January 27, 2011 / 11:38 AM / 7 years ago

Sarkozy calls for curbs on commodity speculators

DAVOS, Switzerland (Reuters) - French President Nicolas Sarkozy said on Thursday that regulation was needed to rein in excess speculation and volatility in world prices for key commodities.

<p>France's President Nicolas Sarkozy speaks during a session at the World Economic Forum (WEF) in Davos January 27, 2011. REUTERS/Vincent Kessler</p>

Sarkozy, who holds the chair of both the G20 global economic forum and the Group of Eight major industrialized economies, told the World Economic Forum in Davos that speculation and poverty fed off each other.

Noting recent extreme swings in oil, grain and other commodity prices, Sarkozy said regulators needed to step in.

“Regulation. Not an excess ... but regulation,” he said. “We should put in that transparency. Let those who buy big quantities of commodities commit to putting on deposit part of the financing for those commodities.”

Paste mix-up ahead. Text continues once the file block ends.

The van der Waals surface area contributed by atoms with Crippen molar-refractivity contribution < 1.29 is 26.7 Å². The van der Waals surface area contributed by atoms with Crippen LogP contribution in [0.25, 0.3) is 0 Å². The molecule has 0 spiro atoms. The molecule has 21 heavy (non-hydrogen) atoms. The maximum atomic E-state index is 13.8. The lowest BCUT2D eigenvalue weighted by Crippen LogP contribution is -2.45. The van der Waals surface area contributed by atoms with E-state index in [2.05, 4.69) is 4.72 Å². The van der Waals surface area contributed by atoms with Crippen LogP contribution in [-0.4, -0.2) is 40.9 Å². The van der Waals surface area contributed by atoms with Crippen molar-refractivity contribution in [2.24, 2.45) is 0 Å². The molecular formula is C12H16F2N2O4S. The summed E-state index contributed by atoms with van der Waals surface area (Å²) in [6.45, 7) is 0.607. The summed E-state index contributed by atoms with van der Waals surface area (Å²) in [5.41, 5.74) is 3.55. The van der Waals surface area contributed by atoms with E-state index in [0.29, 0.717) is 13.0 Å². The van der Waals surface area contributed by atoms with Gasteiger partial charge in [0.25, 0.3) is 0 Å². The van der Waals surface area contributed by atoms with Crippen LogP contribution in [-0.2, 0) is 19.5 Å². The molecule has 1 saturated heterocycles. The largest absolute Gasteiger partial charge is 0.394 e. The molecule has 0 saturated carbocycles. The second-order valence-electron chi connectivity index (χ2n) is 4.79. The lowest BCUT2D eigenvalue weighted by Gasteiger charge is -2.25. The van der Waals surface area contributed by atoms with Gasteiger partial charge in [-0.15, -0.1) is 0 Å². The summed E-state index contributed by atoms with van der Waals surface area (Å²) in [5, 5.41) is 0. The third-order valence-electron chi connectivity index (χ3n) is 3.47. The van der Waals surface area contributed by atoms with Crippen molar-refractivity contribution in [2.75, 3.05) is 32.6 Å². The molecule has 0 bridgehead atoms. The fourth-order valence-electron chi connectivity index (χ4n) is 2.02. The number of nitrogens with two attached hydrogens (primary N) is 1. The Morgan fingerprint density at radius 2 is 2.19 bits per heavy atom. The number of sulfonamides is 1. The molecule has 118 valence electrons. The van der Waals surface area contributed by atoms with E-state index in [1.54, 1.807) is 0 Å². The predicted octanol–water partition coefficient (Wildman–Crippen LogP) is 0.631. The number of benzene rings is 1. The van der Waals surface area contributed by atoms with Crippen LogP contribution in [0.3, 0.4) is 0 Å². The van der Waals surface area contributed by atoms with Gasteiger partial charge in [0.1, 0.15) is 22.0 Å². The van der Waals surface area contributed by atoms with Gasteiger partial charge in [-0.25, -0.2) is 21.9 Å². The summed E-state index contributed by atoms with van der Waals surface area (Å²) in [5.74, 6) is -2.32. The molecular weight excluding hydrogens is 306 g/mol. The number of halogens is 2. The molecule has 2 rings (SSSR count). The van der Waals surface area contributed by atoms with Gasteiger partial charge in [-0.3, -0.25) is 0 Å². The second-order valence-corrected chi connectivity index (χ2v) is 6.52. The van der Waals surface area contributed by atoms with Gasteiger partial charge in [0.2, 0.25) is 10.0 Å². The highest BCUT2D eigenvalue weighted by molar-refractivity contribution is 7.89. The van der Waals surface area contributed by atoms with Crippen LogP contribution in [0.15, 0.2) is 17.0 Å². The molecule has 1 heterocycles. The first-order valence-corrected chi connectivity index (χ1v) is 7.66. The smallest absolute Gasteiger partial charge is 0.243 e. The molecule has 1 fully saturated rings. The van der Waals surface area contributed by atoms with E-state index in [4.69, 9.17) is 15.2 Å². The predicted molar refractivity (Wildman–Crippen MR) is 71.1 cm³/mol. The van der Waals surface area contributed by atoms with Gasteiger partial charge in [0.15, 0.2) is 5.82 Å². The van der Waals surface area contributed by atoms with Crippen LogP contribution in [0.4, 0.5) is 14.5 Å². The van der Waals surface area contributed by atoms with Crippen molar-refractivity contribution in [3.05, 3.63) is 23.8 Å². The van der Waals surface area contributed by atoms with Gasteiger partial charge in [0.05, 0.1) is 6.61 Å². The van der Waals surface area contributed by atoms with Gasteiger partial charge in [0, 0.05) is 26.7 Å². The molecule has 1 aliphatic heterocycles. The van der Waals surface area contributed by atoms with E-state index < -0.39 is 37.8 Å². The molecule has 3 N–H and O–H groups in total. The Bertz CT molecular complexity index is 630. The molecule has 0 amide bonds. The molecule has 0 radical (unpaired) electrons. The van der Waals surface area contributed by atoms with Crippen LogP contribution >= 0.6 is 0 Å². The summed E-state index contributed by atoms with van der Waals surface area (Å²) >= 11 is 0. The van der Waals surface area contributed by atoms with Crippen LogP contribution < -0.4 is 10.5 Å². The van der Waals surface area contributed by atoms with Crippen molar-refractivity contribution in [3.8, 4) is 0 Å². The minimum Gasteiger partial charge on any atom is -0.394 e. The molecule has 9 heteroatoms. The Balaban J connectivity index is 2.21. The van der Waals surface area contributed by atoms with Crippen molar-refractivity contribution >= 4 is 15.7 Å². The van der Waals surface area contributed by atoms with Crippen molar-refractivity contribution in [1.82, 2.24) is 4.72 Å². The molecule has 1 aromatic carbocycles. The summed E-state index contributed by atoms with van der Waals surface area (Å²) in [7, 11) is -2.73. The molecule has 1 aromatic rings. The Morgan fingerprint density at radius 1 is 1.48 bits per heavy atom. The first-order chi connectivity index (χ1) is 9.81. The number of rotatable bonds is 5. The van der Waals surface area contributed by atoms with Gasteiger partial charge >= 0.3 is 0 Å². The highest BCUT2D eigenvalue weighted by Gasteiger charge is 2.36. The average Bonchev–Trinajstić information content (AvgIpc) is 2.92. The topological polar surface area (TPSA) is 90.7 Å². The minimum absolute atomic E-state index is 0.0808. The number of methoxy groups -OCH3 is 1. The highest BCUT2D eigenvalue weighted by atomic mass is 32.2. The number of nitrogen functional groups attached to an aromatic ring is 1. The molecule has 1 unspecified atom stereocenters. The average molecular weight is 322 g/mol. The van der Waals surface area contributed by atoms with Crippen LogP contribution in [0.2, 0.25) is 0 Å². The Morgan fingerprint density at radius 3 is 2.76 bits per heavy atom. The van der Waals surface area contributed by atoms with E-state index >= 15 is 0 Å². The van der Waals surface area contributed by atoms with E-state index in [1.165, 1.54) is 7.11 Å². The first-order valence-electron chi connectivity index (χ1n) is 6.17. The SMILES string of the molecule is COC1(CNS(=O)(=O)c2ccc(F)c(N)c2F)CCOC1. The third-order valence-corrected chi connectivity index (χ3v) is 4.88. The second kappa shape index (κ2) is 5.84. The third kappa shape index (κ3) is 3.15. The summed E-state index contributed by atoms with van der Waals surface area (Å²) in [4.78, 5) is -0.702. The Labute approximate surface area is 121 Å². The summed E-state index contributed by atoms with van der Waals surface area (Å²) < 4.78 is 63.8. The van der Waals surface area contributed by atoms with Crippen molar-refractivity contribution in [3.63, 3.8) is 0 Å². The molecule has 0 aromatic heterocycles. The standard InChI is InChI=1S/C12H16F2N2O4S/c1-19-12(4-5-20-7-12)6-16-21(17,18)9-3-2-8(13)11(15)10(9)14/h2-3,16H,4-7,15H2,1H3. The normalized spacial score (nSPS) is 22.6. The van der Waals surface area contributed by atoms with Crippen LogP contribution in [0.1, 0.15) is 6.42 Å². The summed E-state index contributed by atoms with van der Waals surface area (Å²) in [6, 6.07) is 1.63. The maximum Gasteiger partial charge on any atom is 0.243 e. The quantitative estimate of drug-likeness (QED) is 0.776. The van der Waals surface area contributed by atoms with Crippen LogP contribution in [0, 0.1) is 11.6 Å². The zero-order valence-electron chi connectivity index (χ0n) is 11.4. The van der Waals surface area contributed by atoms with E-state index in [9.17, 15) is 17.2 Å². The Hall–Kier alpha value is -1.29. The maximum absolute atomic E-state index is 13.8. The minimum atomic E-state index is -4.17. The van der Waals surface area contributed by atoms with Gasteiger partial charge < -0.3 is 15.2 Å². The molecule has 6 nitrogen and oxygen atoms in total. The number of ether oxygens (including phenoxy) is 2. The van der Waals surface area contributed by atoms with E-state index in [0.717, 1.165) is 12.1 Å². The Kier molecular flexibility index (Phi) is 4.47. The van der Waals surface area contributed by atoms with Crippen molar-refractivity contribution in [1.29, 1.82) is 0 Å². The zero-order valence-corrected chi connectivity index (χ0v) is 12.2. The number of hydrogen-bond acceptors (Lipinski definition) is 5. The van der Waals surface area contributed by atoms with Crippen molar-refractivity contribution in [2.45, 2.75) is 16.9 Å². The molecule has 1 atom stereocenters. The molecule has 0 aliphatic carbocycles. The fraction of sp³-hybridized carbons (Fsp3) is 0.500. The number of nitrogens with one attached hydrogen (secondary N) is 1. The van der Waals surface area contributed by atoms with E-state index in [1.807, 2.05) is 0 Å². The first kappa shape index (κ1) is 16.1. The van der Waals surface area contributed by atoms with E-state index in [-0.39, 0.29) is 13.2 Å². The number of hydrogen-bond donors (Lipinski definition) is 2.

<p>France's President Nicolas Sarkozy speaks during a session at the World Economic Forum (WEF) in Davos January 27, 2011. REUTERS/Vincent Kessler</p>

The French leader outlined proposals earlier this week for tighter regulation of commodities derivatives trading with greater information-sharing on stocks held and measures to anticipate and prevent food security crises.

Before the Davos audience of CEOs and bankers, Sarkozy asked whether it was right that a cocoa speculator could acquire in a single transaction an amount equal to 15 percent of the world market “without paying one cent of the (physical) quantity of cocoa and resell it without even having paid for it”.

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“Is that the market?” he asked. “Is that normal?”

Sarkozy said grain prices had been driven up rapidly by speculators in a few weeks after summer fires forced exporters Russia and Ukraine to halt sales abroad.

It was not logical, he added, that the financial industry saw the need for regulation of some financial derivatives but not those from commodities.

Reporting by Michael Stott, editing by Mike Peacock

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